The opposition Boehner faces is led by the Freedom Caucus, a small group of conservatives who have frequently clashed with the speaker. While members of the group, including Mulvaney, said they would not move to depose Boehner as speaker, they suggested that they would not roll over for party leaders when they disagreed with them.

“There are more battles coming,” said Rep. John Fleming (R-La.), a Freedom Caucus member.

The Republican discord was also fueled Tuesday from outside the halls of Congress. The American Action Network, a nonprofit supportive of GOP leadership, launched an ad campaign aimed at pressuring Mulvaney and others to fund DHS.

Boehner and his top deputies tried to avoid drawing attention to their DHS strategy Tuesday. They scuttled plans for a news conference after the morning meeting, and they announced their intentions on the same day Israeli Prime Minister Benjamin Netanyahu addressed a joint meeting of Congress.

But Democrats were happy to trumpet the news. Even after losing their Senate majority and becoming a smaller minority in the House in November’s midterm elections, they have demonstrated that they can exert influence by uniting against the Republicans.

“We’re very proud of the vote that happened today,” said House Minority Leader Nancy Pelosi (D-Calif.).

Boehner’s allies argued that he would not suffer politically because of the protracted DHS fight, pointing to a fractured resistance and what they cast as a principled decision.

“Passing the Homeland Security appropriations bill is the right thing to do. I believe that the speaker will be just fine,” said Rep. Charlie Dent (Pa.), a moderate Republican who voted for the bill.

Rep. Tom Cole (R-Okla.), another Boehner supporter, said that when he reviewed the list of 52 Republicans who defected last week, he didn’t see a coherent group capable of derailing the speaker’s agenda. Rather, he saw some who were “irreconcilable,” others who were “misled” and a third batch looking to avoid conservative primary challengers.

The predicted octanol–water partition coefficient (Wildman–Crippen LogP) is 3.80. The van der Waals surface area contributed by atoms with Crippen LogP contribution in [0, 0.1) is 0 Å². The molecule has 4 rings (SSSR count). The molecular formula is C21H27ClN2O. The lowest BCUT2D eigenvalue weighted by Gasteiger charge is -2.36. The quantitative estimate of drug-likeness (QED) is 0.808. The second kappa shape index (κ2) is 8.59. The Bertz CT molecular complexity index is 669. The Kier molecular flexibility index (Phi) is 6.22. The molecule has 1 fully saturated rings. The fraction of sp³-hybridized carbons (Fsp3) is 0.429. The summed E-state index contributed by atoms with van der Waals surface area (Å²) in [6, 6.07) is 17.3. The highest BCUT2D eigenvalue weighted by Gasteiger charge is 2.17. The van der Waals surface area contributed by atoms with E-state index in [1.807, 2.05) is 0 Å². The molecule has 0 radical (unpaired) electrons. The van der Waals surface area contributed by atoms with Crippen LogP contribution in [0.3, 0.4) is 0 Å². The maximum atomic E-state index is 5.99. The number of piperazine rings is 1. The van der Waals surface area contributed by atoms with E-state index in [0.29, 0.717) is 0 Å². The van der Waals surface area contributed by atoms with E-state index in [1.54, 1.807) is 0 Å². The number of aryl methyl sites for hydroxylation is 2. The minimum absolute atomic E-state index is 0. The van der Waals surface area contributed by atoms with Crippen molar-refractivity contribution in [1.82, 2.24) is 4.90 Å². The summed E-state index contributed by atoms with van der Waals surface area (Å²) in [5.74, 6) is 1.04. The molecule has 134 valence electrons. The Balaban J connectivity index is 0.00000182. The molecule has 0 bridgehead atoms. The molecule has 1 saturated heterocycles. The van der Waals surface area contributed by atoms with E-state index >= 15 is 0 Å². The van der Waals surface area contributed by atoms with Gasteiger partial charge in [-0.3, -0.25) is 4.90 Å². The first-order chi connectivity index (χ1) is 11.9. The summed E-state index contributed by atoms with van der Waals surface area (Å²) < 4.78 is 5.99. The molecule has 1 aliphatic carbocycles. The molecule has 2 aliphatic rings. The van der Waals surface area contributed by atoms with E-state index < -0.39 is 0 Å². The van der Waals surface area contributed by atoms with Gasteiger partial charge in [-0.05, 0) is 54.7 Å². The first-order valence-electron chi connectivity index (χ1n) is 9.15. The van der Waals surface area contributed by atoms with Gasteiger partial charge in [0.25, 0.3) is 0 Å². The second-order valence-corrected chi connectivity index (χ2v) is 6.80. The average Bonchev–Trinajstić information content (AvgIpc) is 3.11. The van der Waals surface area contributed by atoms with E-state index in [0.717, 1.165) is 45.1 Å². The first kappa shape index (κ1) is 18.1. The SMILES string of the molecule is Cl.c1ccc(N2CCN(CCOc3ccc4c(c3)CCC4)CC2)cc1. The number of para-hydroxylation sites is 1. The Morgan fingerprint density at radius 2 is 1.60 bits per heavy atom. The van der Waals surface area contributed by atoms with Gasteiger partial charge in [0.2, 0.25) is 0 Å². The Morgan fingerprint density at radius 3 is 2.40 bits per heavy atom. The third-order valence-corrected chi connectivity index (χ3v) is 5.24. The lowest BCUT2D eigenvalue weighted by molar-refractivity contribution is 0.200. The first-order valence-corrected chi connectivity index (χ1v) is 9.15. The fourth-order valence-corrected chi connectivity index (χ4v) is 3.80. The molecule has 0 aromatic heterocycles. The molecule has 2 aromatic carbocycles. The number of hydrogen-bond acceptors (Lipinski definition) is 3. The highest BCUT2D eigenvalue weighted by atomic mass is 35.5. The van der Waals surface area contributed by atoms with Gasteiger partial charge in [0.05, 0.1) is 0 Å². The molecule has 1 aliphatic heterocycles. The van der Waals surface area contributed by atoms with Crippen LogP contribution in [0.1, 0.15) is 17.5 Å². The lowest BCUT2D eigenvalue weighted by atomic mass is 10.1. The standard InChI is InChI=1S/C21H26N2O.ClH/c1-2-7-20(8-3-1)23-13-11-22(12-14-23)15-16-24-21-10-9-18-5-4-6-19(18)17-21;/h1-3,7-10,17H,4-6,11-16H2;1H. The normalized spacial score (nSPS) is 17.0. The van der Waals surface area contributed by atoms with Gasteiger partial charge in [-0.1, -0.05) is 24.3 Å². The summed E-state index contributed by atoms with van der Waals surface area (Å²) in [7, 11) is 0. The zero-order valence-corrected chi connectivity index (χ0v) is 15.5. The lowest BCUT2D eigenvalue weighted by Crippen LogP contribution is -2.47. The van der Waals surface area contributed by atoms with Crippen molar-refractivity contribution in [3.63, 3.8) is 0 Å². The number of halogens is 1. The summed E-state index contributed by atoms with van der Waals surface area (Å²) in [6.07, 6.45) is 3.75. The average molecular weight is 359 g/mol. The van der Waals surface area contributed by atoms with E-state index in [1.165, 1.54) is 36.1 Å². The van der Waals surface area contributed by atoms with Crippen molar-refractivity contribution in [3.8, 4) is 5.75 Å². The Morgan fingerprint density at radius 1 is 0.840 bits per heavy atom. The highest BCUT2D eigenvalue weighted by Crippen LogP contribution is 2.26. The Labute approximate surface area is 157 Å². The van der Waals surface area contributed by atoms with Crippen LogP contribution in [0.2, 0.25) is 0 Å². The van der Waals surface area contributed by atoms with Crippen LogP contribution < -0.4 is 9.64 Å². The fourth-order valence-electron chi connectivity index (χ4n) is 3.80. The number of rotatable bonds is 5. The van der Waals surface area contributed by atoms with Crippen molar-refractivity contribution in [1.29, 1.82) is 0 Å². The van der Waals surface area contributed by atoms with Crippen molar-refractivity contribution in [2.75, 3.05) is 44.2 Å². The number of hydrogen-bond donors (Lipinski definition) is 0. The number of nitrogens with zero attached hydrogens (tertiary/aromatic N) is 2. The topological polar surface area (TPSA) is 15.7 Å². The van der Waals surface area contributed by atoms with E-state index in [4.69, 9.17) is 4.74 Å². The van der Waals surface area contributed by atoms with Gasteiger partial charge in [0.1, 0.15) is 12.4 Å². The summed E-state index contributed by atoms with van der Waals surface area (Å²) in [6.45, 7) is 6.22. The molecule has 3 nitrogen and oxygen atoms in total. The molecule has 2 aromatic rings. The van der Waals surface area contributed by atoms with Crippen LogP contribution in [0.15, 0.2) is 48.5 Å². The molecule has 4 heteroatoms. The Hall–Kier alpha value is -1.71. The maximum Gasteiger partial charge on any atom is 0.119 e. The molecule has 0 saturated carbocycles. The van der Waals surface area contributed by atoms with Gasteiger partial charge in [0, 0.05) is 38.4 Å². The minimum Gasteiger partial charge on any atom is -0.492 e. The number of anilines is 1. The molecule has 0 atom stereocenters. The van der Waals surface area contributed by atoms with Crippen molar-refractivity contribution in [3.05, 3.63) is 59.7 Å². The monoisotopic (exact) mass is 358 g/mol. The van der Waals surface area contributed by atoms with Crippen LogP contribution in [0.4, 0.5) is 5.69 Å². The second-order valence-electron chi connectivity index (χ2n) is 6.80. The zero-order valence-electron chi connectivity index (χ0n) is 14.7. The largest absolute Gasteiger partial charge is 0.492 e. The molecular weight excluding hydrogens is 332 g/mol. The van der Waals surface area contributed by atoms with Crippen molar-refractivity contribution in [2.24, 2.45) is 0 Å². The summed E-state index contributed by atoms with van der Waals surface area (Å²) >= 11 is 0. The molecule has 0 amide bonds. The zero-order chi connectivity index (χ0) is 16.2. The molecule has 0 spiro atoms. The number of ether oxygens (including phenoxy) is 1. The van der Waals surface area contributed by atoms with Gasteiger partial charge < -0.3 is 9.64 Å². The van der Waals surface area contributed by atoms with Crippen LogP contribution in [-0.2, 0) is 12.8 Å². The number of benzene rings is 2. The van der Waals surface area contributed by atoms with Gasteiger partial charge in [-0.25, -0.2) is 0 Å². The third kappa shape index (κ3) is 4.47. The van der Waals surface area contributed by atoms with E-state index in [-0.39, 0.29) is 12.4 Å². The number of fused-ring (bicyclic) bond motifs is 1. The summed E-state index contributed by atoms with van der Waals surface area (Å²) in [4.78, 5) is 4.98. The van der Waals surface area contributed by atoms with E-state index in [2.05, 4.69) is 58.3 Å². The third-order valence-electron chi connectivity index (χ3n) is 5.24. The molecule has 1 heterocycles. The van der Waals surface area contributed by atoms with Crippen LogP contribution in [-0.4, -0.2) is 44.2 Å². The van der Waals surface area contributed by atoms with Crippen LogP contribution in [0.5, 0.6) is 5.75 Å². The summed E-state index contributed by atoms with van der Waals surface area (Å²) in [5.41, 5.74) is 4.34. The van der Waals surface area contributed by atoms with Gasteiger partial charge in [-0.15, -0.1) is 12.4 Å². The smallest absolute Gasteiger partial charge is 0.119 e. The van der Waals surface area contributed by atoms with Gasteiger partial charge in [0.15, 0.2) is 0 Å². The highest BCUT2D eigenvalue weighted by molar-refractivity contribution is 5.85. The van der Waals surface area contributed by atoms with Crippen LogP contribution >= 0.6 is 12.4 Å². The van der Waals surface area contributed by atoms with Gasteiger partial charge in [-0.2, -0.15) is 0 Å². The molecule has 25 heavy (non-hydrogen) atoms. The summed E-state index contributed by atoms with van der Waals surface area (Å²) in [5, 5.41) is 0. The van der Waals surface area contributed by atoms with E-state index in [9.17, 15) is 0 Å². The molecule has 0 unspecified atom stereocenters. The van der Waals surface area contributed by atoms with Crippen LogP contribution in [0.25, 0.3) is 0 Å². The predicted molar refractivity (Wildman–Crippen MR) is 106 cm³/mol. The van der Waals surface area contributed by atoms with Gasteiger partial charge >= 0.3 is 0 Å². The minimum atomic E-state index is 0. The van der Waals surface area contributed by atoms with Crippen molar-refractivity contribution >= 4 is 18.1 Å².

“Other than being mad just for being mad, show me why the route you are proposing can work,” he said, referring to the defectors.

The DHS debate also opened a divide between House and Senate GOP leaders, as well as between rank-and-file Republicans in the two chambers. Last week, Boehner told his caucus members that he had not spoken with Senate Majority Leader Mitch McConnell (R-Ky.) in two weeks.

Sen. Charles E. Schumer (D-N.Y.) told reporters he was “pleased” that House Republicans cleared the way for the DHS bill, but he added that new showdowns pushed by House conservatives could endanger upcoming talks on a highway bill, the debt ceiling and government funding for the next fiscal year.

“I also shudder for the future of this Congress,” Schumer said.

Democrats argued for weeks that Republicans were putting the country’s safety at risk. The Democratic Congressional Campaign Committee launched robo-calls Tuesday against Republican lawmakers, warning against “playing games with our national security.”

At DHS, there was relief that the agency would not face the prospect of a shutdown before the end of the fiscal year.

“Now our men and women can return to the vital work of combatting terrorism, ensuring border security, port security, aviation security, cybersecurity, and our other vital homeland security missions, without the uncertainty of a furlough or a delayed paycheck hanging over their heads,” Homeland Security Secretary Jeh Johnson said in a statement.

Many lawmakers echoed that sentiment at the end of a grueling political battle that started in December during a larger fight over funding the rest of the government.

“Better late than never,” said Rep. Nita M. Lowey (D-N.Y.). “Glad we passed this bill today.”

Paul Kane and Mike DeBonis contributed to this report.